This photo courtesy of Martha Stewart Living Omnimedia, Inc., William Waldron, shows the front of a home decorated for Halloween originally published in the 2011 Martha Stewart Halloween Special Issue. Dressing up is the name of the game on Halloween, but it's just as much fun to dress up the front of the house. (AP Photo/Martha Stewart Living Omnimedia, Inc., William Waldron)AP2011
With an estimated 40 million trick-or-treaters between the age of 5 and 14 hitting the streets for Halloween on Monday, safety is on many people’s minds.
In Alabama, police warned parents to be on the lookout for gummy bears and similar types of Halloween candy not in their factory wrapping as these goodies mask the taste of vodka and and kids don't realize they are ingesting alcohol until it's too late, said Capt. Hal Taylor of Alabama’s Alcoholic Beverage Control Board.
Drivers are also warned to stay off the phone, keep speeds slow and not pass stopped vehicles that may be dropping off children. The risk of a child being hit by a car is roughly four times higher on Halloween than any other night of the year, according to the Centers for Disease Control and Prevention.
For their part, children are recommended to look in all directions before crossing a street and to carry flashlights and glow sticks as well as wear reflective tape on their costumes. Parents are also advised to accompany young trick-or-treaters and never let children into a stranger’s house alone.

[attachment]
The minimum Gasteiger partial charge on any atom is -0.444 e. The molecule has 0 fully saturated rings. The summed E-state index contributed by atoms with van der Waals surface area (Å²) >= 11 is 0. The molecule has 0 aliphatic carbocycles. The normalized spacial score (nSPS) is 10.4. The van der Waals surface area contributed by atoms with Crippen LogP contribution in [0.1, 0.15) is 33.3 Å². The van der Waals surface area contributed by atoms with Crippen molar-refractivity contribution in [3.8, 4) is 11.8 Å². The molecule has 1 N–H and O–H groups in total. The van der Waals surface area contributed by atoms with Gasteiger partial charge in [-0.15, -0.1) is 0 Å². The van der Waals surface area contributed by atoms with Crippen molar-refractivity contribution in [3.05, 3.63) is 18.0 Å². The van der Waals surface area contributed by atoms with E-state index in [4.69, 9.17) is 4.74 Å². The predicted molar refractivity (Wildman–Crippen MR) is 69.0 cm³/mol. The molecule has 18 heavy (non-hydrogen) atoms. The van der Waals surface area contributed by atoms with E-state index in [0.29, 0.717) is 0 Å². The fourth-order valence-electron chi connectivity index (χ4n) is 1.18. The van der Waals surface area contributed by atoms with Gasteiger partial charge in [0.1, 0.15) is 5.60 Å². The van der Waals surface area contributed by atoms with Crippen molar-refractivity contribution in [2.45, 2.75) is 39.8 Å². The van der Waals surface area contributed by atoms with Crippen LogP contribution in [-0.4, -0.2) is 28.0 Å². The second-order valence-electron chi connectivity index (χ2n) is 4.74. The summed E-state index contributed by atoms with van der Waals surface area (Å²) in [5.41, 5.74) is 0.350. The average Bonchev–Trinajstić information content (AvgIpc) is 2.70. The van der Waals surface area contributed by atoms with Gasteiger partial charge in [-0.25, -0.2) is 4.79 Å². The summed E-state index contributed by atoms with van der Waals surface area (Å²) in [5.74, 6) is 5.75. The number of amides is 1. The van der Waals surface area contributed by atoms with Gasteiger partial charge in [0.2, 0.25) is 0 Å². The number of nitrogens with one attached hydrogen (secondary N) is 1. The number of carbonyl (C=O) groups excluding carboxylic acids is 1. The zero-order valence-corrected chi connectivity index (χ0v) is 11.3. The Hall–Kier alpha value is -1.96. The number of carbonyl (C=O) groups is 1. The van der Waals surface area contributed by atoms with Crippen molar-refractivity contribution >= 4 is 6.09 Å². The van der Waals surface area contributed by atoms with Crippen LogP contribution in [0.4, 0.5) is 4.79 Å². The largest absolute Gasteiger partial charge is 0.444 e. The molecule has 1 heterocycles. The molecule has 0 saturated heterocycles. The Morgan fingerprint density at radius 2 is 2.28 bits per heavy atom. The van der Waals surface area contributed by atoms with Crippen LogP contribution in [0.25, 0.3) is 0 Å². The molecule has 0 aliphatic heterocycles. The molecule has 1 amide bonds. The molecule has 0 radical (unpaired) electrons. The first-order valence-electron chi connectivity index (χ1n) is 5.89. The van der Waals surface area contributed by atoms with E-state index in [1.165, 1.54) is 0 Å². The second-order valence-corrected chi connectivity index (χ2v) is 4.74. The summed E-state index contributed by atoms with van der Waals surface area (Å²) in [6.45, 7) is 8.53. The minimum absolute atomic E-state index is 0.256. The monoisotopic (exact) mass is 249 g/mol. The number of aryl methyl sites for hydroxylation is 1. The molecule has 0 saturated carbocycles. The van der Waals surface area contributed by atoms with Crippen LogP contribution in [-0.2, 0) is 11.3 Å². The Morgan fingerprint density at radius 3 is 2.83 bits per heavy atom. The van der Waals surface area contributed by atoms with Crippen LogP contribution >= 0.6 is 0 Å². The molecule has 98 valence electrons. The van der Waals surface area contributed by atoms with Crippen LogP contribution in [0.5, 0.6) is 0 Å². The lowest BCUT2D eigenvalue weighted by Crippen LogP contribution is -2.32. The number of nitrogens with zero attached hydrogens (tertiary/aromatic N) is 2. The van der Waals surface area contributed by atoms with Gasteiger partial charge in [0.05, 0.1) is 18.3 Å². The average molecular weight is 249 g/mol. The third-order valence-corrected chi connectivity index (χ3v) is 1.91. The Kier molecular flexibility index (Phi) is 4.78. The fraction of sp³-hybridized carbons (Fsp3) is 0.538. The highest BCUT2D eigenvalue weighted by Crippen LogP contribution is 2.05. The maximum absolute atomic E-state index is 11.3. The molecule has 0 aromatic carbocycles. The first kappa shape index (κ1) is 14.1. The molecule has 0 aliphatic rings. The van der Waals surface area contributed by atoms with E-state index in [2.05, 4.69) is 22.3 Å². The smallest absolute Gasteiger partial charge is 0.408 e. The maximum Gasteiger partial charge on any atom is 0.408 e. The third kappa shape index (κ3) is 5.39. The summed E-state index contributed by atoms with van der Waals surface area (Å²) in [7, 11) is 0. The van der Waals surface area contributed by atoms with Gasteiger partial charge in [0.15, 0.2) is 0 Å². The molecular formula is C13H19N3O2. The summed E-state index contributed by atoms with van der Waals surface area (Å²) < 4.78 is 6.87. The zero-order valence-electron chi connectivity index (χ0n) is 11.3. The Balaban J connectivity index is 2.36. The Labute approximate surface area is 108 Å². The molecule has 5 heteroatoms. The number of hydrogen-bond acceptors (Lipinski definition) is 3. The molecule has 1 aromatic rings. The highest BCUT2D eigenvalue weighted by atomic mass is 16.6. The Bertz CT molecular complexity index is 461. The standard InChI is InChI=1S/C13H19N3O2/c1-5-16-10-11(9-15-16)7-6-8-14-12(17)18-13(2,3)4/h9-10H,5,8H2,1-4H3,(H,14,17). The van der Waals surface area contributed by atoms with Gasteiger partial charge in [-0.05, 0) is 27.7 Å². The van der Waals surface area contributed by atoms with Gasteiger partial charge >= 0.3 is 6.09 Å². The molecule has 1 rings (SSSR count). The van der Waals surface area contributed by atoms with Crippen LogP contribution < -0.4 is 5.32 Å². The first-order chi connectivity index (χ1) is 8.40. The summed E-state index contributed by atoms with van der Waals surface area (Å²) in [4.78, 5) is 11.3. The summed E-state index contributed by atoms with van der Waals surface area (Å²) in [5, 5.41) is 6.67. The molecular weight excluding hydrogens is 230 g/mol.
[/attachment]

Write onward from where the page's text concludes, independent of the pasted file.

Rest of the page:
“Children should be out having fun and spending time with family and friends,” said Dr. Sandra Schneider with the American College of Emergency Physicians (ACEP). “They should not have to spend Halloween in the ER because of some injury that could have been easily prevented.”
Here are some more useful tips from ACEP to help everyone have a safe and fun Halloween:
• Make sure your child stays on the sidewalks as much as possible (off streets) and obeys all traffic signals.
• Discuss the importance of staying together in a group. Require at least one adult to serve as chaperone during trick-or-treat gatherings.
• Make sure your child knows the potential dangers from strangers. Make sure they know never to accept rides from strangers or visit unfamiliar homes or areas.
• Avoid costumes that could cause children to trip, such as baggy pants, long hems, high heels and oversized shoes.
• Avoid costumes that obstruct the child’s sight or vision.
• Avoid masks if possible. If your child must wear one, make sure it is well ventilated.
• Make sure costume fabric, wigs and beards area made of flame-resistant materials, such as nylon or polyester.
• Keep candlelit Jack-O-Lanterns away from children so they can’t get burned or set on fire.
• Make sure costumes are visible at night: avoid dark colors. Add reflective tape to costumes so your child is more visible to motor vehicles.
• Make sure you see all of the candy before your child eats it. Avoid candy that is not wrapped in its original wrapper, as well as all fruit.
• Take a flashlight while trick-or-treating as visibility decreases long before it gets really dark.
• Check accessories such as swords, knives, wands and other pointed objects. Make sure they are made from flexible materials and have dulled edges.